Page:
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The Oregon Health Authority updated its harmful algal bloom advisory for Upper Klamath Lake on Tuesday, changing the impacted area from Moore Park to Howard Bay. The original recreational use advisory went into effect on September 16.

“Due to the size of the lake and the unpredictability of cyanobacteria and the toxins produced, OHA updates advisories on the lake when new sampling data is received,” an OHA news release said.

Cyanobacteria are a family of tiny aquatic plants that form algae-like blooms in slow-moving, warm, nutrient-rich bodies of water. The bacteria can produce toxins that are harmful to mammals and fish if ingested. In Upper Klamath Lake, the main culprit is Microcystis aeruginosa, which produces the liver toxin microcystin.

OHA detected microcystin concentrations at 100 parts per billion in water samples taken near Moore Park earlier this month. Samples taken from Howard Bay on September 28 showed 99 parts per billion. Microcystin’s recreational use value — the threshold for issuing a cyanotoxin advisory — is just 8 parts per billion.

Cyanobacteria (also known as blue-green algae, despite not technically being algae) bloom throughout the summer in Upper Klamath Lake, but OHA only issues health advisories when water samples exceed recreational use values or when significant algal scum is visible on the water’s surface. For the majority of this summer, grass-like Aphanizomenon flos-aquae (AFA) dominated Upper Klamath Lake’s cyanobacterial landscape. Those blooms aren’t toxic, but they help lay the foundation for Microcystis to flourish later in the summer.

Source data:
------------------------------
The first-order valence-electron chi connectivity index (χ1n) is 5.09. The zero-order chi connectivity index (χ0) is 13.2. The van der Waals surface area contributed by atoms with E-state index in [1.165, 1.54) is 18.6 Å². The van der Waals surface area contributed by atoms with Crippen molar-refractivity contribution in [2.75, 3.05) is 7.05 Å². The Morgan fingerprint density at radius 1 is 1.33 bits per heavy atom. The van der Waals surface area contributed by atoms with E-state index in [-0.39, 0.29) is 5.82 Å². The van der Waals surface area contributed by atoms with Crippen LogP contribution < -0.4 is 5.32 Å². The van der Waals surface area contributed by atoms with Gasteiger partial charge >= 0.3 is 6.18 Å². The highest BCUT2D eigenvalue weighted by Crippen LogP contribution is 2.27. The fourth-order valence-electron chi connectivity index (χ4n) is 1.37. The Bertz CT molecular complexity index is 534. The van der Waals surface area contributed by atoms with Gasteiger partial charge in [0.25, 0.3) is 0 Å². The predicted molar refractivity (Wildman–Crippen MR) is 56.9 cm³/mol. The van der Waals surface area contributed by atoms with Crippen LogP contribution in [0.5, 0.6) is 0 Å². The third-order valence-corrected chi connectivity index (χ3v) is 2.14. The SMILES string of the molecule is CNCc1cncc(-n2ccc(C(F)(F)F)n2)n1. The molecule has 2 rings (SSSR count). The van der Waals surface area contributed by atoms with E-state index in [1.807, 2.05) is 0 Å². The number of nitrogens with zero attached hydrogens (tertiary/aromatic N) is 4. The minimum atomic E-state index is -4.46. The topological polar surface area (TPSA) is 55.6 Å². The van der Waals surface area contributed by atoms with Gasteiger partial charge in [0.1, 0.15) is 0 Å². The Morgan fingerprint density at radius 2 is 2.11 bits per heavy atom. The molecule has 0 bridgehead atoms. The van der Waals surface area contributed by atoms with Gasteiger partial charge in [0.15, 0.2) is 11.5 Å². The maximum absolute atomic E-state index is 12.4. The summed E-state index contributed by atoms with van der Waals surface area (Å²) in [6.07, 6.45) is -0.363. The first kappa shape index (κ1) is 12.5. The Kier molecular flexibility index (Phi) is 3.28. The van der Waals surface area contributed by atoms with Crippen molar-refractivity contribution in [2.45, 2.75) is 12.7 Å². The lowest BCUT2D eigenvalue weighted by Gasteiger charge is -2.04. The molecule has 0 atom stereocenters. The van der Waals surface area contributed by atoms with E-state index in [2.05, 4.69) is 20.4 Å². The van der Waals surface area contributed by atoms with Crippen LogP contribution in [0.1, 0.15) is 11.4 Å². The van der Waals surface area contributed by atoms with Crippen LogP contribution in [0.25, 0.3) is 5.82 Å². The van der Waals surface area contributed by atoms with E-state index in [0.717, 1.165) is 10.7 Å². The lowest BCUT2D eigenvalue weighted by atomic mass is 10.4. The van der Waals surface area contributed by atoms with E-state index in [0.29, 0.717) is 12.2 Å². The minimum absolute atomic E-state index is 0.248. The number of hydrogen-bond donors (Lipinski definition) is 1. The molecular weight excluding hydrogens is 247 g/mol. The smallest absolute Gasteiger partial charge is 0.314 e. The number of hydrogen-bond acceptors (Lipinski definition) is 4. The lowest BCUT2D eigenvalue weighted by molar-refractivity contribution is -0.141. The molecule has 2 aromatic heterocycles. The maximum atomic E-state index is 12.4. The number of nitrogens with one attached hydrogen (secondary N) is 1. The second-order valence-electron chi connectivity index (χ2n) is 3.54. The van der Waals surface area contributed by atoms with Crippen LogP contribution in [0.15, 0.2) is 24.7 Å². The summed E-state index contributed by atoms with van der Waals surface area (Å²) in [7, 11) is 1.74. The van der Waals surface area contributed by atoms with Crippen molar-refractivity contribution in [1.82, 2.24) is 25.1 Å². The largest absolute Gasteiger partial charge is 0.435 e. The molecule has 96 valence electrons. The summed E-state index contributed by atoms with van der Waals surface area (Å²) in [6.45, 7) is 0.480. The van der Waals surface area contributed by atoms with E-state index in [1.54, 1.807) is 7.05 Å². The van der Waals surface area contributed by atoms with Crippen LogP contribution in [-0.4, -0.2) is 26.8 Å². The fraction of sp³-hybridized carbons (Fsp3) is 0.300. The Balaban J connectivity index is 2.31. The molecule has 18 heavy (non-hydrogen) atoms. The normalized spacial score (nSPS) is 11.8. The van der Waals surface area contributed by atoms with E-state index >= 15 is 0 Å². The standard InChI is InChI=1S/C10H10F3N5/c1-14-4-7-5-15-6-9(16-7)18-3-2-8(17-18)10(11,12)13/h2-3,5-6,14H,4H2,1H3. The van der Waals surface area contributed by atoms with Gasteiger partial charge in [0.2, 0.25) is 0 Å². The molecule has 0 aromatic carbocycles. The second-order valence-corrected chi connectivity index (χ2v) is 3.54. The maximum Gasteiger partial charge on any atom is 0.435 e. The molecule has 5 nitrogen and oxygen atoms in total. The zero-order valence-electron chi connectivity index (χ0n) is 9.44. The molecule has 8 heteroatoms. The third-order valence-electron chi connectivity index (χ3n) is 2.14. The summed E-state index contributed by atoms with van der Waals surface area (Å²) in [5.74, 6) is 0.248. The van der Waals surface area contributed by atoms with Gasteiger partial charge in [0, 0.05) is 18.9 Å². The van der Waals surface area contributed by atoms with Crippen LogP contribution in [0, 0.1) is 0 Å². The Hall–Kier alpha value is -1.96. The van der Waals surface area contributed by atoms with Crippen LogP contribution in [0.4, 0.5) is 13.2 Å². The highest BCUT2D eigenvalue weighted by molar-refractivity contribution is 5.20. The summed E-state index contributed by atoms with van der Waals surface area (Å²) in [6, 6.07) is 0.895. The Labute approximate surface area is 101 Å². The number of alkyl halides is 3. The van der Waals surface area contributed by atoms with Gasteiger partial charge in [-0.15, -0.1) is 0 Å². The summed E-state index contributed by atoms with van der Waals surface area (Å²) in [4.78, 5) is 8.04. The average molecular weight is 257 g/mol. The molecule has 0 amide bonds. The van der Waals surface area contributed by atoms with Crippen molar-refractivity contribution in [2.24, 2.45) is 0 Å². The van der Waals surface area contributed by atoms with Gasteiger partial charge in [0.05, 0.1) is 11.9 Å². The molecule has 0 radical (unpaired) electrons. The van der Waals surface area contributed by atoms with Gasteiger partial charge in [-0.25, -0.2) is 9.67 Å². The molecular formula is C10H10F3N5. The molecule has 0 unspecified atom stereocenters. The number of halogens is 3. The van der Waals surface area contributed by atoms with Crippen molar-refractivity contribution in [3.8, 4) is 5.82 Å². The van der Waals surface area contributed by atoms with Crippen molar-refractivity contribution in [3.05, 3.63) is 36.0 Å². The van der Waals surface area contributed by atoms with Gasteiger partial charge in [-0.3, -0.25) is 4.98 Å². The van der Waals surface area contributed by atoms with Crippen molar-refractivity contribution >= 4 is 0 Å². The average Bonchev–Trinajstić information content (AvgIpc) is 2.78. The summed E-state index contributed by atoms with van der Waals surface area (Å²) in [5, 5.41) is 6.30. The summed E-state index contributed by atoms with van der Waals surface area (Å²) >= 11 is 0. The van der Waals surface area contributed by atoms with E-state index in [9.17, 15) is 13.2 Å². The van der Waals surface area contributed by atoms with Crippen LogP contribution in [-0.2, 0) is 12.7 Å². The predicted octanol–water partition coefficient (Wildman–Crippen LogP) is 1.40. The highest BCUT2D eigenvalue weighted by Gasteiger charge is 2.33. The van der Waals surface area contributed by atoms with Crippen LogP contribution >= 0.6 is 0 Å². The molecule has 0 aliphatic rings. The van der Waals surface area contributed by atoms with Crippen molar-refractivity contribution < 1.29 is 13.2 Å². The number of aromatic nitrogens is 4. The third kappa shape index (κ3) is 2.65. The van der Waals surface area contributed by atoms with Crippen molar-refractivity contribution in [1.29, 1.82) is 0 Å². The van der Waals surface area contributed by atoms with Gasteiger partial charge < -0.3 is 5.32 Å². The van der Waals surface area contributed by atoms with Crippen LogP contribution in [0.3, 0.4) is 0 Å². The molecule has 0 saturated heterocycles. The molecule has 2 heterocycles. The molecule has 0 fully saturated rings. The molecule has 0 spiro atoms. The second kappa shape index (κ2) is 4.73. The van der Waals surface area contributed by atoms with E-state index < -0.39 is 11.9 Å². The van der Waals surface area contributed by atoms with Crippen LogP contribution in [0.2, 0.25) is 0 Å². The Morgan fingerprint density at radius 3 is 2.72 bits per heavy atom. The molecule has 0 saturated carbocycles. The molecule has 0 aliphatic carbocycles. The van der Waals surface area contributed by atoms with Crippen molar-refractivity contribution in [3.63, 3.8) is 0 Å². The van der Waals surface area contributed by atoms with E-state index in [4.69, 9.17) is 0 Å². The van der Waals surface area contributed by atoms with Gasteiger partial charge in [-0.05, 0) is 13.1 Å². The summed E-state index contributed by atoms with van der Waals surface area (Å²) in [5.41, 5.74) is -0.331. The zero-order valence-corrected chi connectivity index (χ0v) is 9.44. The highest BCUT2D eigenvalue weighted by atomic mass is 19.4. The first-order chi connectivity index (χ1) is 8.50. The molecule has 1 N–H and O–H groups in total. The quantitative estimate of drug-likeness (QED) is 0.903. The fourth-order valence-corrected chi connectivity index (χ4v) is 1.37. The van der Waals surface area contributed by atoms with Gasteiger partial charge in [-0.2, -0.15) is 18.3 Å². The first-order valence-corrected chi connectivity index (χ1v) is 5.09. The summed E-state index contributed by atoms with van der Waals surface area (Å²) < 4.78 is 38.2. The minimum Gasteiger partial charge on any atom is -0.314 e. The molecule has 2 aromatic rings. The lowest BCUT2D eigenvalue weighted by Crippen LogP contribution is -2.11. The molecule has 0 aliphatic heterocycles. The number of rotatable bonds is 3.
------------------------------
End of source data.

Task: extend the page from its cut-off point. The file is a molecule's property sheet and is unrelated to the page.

Unlike Microcystis, AFA is able to fix nitrogen from the air to complement the wealth of phosphorus already present in Upper Klamath Lake (both from its mineral-rich volcanic lakebed and agricultural runoff through its tributaries), giving itself enough nutrients to survive. Once those blooms die out, the dead cells release the nitrogen back into the water, allowing Microcystis to pick up the baton.

When inhaled or swallowed, water containing high concentrations of microcystin can cause food poisoning-like symptoms, numbness, tingling, dizziness or shortness of breath in humans. The OHA release said the toxin cannot be boiled, filtered or treated by household equipment. Because the toxin can accumulate in fish, the release recommended removing the skin, fat and organs from caught fish before cooking or freezing them.

Pets and children are especially vulnerable to the effects of microcystin and should be kept away from drinking or swimming in water bodies impacted by harmful algal blooms, even if recreational use advisories for specific shore areas are not posted. OHA also warned against letting dogs swim in any areas of the lake, as they can ingest the toxin afterwards by licking their fur.

“The level of cyanotoxin in the Moore Park area, although not harmful to people, is still high enough to affect your pet,” the release said.

Swimming in Upper Klamath Lake as long as no water is ingested is not directly harmful to humans, but the release said that those with skin sensitivities may experience a puffy red rash if they do so. OHA also warned against high-speed boating activities, as they increase the chances of ingesting the water through spray.